“You cannot climb the ladder of success dressed in the costume of failure.”
~ Zig Ziglar
Client Bart Asks: I have a couple of job interviews coming up next week. A friend told me I ought to invest in a whole new wardrobe, including an expensive looking watch. I’m a pretty casual, laid-back guy. I’d feel almost like a phony in a three-piece suit and a Rolex watch. What should I do? Can the wrong clothes truly hurt my chances of getting hired?
Coach Joel Answers: It’s an old cliché, but it’s true—you never get a second chance to make a first impression. However, that doesn’t necessarily mean a three piece suit and a Rolex. Let’s talk about how you want to be perceived by your interviewers.
Before a job interview, I advise my clients to write down three adjectives to describe how they want to be perceived. For example, one client listed “professional,” “experienced” and “energetic.”
Everything you say or do during the interview should reinforce the adjectives you choose, including every aspect of your appearance. This includes your shoes, your belt, your haircut. And, yes, even your watch.
When the employer meets you, they are judging the first thing they see and that’s your personal appearance. It’s extremely important that you don’t do anything that would undermine how you are perceived. So before you start planning your wardrobe, you need to consider the company and its culture. For example, many high-tech and entertainment companies pride themselves on a dress code that’s casual and laid back. They have an “almost anything goes” rule. That being said, you should still choose something just a cut above what’s customary for that company. If jeans are the order of the day, choose casual slacks and an open collar shirt. A three piece suit and tie would be overkill and would let the interviewer know you hadn’t done your homework.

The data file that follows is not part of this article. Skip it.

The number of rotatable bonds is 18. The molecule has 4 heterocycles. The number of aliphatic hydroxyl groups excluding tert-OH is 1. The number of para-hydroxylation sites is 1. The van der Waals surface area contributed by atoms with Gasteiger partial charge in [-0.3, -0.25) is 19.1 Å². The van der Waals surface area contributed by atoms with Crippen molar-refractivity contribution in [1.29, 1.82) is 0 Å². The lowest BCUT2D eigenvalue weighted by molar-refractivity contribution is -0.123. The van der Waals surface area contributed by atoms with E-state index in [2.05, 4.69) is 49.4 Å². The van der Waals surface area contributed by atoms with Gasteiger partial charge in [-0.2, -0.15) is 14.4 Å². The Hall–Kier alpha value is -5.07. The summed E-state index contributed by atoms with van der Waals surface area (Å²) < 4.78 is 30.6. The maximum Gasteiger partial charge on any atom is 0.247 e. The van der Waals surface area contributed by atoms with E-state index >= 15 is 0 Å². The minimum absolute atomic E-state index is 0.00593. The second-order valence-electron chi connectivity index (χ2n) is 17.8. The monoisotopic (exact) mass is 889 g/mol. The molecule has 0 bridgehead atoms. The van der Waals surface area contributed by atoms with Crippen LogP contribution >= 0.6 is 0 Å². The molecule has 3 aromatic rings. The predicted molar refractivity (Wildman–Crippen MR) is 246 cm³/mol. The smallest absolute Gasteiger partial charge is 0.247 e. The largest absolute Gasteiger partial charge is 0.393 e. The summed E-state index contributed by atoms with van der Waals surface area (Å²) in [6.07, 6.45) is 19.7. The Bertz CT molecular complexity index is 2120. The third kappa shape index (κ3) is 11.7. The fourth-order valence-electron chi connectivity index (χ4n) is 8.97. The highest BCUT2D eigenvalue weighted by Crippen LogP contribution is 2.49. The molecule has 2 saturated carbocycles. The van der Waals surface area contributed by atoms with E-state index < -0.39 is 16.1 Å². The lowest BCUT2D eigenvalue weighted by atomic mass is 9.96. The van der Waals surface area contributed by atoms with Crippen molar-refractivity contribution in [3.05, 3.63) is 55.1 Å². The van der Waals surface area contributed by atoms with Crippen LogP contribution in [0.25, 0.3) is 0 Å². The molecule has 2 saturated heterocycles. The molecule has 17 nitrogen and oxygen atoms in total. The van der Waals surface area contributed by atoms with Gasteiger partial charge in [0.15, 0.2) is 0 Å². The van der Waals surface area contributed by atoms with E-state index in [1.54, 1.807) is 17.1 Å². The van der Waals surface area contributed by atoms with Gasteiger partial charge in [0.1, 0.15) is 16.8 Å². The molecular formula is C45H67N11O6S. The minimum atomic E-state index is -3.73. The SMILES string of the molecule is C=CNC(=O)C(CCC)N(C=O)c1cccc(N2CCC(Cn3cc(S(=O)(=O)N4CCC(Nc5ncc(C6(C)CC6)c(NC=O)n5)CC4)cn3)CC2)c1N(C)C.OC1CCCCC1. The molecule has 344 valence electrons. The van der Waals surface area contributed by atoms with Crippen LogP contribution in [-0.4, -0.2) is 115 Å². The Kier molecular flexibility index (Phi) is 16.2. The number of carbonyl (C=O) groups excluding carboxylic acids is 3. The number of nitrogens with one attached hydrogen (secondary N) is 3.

On the other hand, if you’re interviewing with a bank or a stock brokerage, wear a suit even if you know your job is going to be in a back room somewhere. It’s always easy to scale down after you have the job, but scaling up after that first impression could be difficult.
As you role-play the interview in your mind, here are some tips on how to dress for success during your job interview:
Avoid wearing anything that attracts too much attention. No jangling bracelets or day-glo t-shirts.
Men should consider having a clean-shaven face.
Don’t show too much skin.
Minimize the amount of skin you’re showing. No tank tops or mini-skirts.
Avoid unusual hairstyles.
Avoid pink or green hair dyes.
Minimize tattoos and piercings.
Cover or remove tattoos and extensive body piercings.
Skip the fragrance.
Leave off cologne or perfume. Many people have allergies to these products and some companies have a policy that prohibits them.
Brush your teeth.
Make sure your teeth are brushed and your mouth is fresh, but don’t chew gum or candy during an interview.
Remember, when you go for an interview, you’re marketing a product—that’s you. You are expressing your personal brand, telling your prospective employer who you are and what you’ll bring to the company. You may only be there for a few minutes—make them count.
If you’re in the job market you need an interviewing game plan. Before your next interview, put together a couple of outfits that are both low-key and impressive. Borrow accessories from a friend, if you need to. Dress for success!